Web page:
warren). Nicholas de Penwarne lived in the earlier
part of the reign of Henry IV. The estate was taxed
in Domesday Book in 1087. So also was Budock.

* When Sir Walter Raleigh visited Arwenack only one little house
I existed.

f Swanpool was a swannery of the Killigrew family.



8 Old Falmouth.

And the Killi^rews were ori<4in:illy the patrons of the
Hvin<^ of Hudock.

Another landowner in Biidock was Lord Godolphin,
stated in 1761 to have been the owner of several estates
in the parish, and also to have held the Royalty of Fal-
mouth harbour, and some leagues along the bay.*

In an old Cornish MS. of the Creation of the World
(a play produced in Oxford in 1450) — which is still
preserved in the Bodleian Library, the following lines
occur relating to the rewards assigned to the builders
of the universe : —

" Blessing of the father on you
You shall have your reward,
Your wages are prepared,
Together with all the Fields of Bohellan,
And the wood of Penrin entirely
The Island t and Arwinick
Tregember and Kegillack
Of them make you a deed or charter."

"John of Arwennack" is mentioned in an old deed
of the date of 1264, and Ralphe Killigrew, Lord of
Killigrew and Arwennack, lived in the time of Henry IIL
The old deed is so brief that it may be given in full, as
it is less tedious than such documents usually are, and
it has the recommendation of being translated from the
Latin by Mr. Thurstan C. Peter, who extracted it from
Bishop Bronescombe's Register, Bronescombe, it may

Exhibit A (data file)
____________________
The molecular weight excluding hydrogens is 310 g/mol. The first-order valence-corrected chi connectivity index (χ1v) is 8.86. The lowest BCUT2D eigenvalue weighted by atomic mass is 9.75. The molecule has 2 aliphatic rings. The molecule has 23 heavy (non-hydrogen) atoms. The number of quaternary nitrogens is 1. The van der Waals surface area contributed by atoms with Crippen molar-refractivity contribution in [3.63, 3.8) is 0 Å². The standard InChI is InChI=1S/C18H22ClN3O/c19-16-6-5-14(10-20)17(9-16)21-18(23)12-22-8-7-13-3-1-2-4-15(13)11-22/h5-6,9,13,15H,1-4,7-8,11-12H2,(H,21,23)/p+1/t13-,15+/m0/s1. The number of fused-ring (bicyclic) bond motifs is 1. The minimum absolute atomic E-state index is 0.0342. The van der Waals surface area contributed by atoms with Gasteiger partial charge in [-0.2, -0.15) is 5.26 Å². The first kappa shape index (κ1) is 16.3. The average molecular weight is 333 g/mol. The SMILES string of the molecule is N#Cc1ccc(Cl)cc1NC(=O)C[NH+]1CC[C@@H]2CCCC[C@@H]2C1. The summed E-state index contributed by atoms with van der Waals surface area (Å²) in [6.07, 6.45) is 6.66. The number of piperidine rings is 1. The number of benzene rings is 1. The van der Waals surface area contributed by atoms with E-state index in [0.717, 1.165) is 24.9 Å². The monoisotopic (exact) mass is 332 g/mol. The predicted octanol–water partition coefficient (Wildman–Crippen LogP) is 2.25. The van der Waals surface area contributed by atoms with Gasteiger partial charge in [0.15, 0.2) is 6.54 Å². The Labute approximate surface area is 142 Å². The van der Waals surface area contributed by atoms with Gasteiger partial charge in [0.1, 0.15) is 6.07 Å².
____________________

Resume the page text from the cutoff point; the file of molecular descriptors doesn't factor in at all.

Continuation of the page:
be added, was Bishop of Exeter from 1257 to 1280.

" The same day and year the Lord Bishop, with the
consent of the Dean and Chapter of Exeter, delivered
all his land of Arwennack in farm to Richard, Rector
of the Church of St. Columb Major, in form following :

" To all the faithful in Christ under whose inspec-
tion these presents shall come, Walter by the grace of

* Some land has also long been in the possession of the Vyvyan
family.

t Enys, which means island.



Arwenack and Pendennis Castle. 9

God, Bishop of Exeter (desires) health eternal in the
Lord.

" Know ye all that we have, with the full consent of
the Dean and Chapter of the Church of Exeter, granted
and delivered to Richard de Laherne (hodie Lanherne),
Rector of the Church of St. Columb Major, all our
land of Arwennack, with all its appurtenants, for the
term of his life with the Common pasture on the West,
lying between the house of John of Arwennack and the
sea, he yielding to us and our successors 30 shillings
sterling every year in equal portions on the ist of May
and the ist of November, in satisfaction of all service,
actions, claims, demands and suit of Court : except
that the said Richard must twice a year, to wit, at the
Michaelmas and Easter sittings, attend our Court at
Penryn either personally or by attorney.

" And if the said Richard, or his attorney, shall
incur any penalty, the amount thereof shall be fixed
by his peers according to the offence. After the resig-
nation* of the said Richard the whole of the said Land
of Arwennack, with all its appurtenants, shall without
denial revert to ourselves or our successors, saving only
his crop and other moveables on the said land. More-
over it is lawful for the said Richard whenever he shall
be so pleased at his freewill to remove, bequeath, give
away, and without challenge assign to whomever he
shall desire all his moveable goods on the said land, so
nevertheless that the said rent be regularly paid each